Whatever that policy may be, however, it is to be hoped that the administration will not fall into the egregious error of applying the remedies usually applied to mobs. This is not a question whether mob-rule shall be allowed to prevail over law. The people of seven States acting in concert, and under an organized government, cannot be confounded with a turbulent mob swayed by the impulse or passion of the hour. The party or the government which would so confound it, is unable to appreciate the magnitude of the crisis through which we are passing, and would make a most fatal mistake. MACAULAY says:—"It is all very well to talk of confronting sedition boldly, and enforcing the law against those who would disturb the public peace. No doubt a tumult caused by a local and temporary irritation ought to be suppressed with promptitude and vigor. ... But woe to the government which cannot distinguish between a nation and a mob! Woe to the government which thinks that a great, a steady, a long-continued movement of the public mind is to be stopped like a street riot! This error has been twice fatal to the great house of BOURBON." These admonitions of the great statesman and historian apply with obvious force to the case under consideration. And we would add to them the wise and patriotic words of ANDREW JACKSON'S farewell address, in which, alluding to a war of sections, he said:—"If such a struggle is once begun, and the citizens of one section of the country arrayed in arms against those of another in doubtful conflict, let the battle result as it may, there will be an end to the Union, and with it an end to the hopes of freedom. ... But the Constitution cannot be maintained, nor the Union preserved, in opposition to the public feeling, by the mere exertion of the coercive powers confided to the general government." These are not the opinions of a timid, vacillating mind, but of a man whose public career afforded conclusive evidence that he possessed in an eminent degree the will to confront and the temerity to grapple with any emergency.—Let those who invoke coercion in the name of JACKSON ponder them carefully.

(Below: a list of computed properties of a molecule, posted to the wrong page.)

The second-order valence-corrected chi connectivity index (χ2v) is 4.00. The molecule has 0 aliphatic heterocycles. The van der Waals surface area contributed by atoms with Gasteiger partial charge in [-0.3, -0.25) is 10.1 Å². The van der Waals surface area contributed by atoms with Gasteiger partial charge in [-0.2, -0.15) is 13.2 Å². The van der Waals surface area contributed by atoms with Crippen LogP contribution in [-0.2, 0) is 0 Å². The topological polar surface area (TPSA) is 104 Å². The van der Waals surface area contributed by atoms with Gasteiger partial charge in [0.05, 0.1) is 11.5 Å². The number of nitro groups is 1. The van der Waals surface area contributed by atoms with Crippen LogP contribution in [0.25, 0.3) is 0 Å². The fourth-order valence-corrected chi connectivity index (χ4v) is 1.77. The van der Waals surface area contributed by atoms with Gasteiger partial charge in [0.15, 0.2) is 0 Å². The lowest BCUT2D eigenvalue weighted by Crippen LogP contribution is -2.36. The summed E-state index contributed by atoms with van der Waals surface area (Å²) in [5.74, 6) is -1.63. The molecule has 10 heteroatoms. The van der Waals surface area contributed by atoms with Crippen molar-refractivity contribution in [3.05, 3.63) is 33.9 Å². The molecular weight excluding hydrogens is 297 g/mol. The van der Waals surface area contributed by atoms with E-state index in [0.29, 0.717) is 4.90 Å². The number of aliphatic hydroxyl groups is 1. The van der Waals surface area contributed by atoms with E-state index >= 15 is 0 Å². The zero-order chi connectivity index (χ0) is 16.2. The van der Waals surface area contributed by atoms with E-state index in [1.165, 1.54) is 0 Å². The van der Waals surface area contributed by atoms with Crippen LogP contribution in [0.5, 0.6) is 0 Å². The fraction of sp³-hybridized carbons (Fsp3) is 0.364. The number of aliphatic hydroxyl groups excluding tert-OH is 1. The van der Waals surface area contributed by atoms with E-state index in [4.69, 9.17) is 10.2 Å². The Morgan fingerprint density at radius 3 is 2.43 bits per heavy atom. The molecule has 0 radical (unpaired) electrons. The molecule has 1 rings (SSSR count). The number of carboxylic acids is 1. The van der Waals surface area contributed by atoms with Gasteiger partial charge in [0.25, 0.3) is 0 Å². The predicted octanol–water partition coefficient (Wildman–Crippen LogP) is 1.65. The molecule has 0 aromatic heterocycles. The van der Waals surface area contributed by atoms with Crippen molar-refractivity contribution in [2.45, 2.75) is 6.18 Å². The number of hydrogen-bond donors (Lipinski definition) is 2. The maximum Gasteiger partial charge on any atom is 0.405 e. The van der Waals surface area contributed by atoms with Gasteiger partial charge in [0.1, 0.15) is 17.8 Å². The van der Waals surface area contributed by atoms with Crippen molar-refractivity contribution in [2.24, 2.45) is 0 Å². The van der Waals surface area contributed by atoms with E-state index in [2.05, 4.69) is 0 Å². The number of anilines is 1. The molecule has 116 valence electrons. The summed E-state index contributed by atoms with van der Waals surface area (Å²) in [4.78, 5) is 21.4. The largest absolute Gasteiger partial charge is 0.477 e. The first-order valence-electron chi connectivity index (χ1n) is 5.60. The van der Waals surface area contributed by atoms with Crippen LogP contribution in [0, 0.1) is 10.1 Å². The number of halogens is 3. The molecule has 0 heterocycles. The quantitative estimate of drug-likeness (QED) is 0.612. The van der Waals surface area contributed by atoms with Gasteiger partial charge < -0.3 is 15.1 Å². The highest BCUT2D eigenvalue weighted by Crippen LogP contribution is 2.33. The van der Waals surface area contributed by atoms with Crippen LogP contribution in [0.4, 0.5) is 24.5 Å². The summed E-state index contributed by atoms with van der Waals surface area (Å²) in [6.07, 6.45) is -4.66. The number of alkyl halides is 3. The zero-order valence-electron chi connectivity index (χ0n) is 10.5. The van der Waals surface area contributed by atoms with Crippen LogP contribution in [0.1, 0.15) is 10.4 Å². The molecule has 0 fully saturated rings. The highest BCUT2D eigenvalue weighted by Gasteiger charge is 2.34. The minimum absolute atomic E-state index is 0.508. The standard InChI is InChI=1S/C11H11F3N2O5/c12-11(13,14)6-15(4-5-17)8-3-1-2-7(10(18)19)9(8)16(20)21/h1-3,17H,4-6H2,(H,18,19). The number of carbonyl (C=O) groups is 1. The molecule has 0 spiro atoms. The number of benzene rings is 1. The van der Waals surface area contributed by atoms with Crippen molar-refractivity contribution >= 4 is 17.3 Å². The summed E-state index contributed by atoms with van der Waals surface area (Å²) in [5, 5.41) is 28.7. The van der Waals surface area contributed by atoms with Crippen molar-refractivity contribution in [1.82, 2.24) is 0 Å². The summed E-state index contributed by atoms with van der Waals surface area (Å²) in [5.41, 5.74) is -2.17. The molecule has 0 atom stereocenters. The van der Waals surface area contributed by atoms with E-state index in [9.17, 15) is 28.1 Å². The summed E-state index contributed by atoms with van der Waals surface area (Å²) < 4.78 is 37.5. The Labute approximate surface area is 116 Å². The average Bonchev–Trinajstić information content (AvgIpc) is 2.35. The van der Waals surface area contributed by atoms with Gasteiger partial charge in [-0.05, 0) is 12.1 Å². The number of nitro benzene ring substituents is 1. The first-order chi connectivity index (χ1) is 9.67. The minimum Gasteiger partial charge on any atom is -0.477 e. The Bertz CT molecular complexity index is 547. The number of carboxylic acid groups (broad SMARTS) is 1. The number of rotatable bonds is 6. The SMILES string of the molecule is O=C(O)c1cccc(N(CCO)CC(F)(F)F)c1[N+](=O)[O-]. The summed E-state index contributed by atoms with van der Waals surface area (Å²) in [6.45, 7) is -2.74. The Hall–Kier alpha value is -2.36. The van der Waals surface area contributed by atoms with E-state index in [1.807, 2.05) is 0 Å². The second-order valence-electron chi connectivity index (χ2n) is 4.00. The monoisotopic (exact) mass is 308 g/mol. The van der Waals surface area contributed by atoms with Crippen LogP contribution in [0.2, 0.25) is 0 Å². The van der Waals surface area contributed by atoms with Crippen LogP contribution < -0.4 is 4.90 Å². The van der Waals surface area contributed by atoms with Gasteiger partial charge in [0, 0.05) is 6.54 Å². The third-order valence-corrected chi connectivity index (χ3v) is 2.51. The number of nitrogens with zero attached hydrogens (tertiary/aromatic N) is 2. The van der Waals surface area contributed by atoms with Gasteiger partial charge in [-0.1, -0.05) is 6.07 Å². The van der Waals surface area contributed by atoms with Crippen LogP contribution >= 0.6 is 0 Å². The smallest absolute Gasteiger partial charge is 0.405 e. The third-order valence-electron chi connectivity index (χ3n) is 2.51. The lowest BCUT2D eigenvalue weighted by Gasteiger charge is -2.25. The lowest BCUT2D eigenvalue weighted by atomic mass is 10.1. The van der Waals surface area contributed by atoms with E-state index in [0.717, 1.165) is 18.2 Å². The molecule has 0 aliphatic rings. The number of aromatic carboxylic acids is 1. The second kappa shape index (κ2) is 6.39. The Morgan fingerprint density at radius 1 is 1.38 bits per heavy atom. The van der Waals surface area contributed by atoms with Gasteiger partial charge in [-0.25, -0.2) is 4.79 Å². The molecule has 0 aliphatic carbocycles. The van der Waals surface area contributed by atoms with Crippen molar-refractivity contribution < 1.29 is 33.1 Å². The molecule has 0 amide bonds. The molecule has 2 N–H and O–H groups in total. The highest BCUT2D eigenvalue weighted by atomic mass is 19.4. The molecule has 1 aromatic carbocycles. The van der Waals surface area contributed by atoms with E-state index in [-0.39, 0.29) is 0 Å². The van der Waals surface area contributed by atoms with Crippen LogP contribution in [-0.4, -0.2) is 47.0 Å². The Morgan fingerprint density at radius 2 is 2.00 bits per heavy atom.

But the advocates of a war policy insist that "the laws must be enforced at all hazards" and the "government vindicated." They desire to test "whether we have a government or not" and urge that if the government fails to assert its power "it will be humiliated in the eyes of the world." These are not new arguments; they are such as prevailed with Lord NORTH and the other minions of GEORGE III in their futile efforts to "crush out" American Independence. Tyrannical and unjust as was the cause in which those efforts were put forth, there was, at least, a certain degree of consistency in their advocacy by the opponents of Republican institutions and the friends and defenders of a monarchial form of government. But the American government is founded on an idea, and the world does not expect to see it maintained by force against the will of any considerable portion of its citizens. The British government was humiliated much more by its failure to vindicate its authority in the American Colonies, than it would have been had it yielded to their just demands. Our government would incur no humiliation whatever, nor would American institutions suffer any detriment, if, in view of the extraordinary magnitude of the secession movement, and the number of States combined in its support, it were to refrain from an appeal to arms, as inconsistent with the genius of the government, and leave a solution of the difficulty to time. Prudence, principle and sound expediency all conspire in dictating this policy. We are no advocates of a Southern Confederacy per se.—We deplore the act of secession as a great political wrong, and as a greater political misfortune. Could we have made our feeble voice heard, we would have persuaded our Southern brothers against withdrawing from the great family of States.—We would have done this because they were our friends,—not our enemies.—But they have left us in anger, and we would not force them back, because in making the attempt we should not only have to deal with them as enemies, but we would blot out the last vestige of friendly feeling and make them our foes forever hereafter. And if we had the will and the power to force them back, we could only hold them as a conquered people at the forfeiture of that equality which forms the essential element of our Republic. A Union maintained by such means would be worse than a mockery. Let not history record that the American government was ever guilty of the stupendous folly of risking the real blessings we enjoy in pursuit of what JACKSON in his parting words pronounced, and what a moment's calm reflection must convince us is a chimera.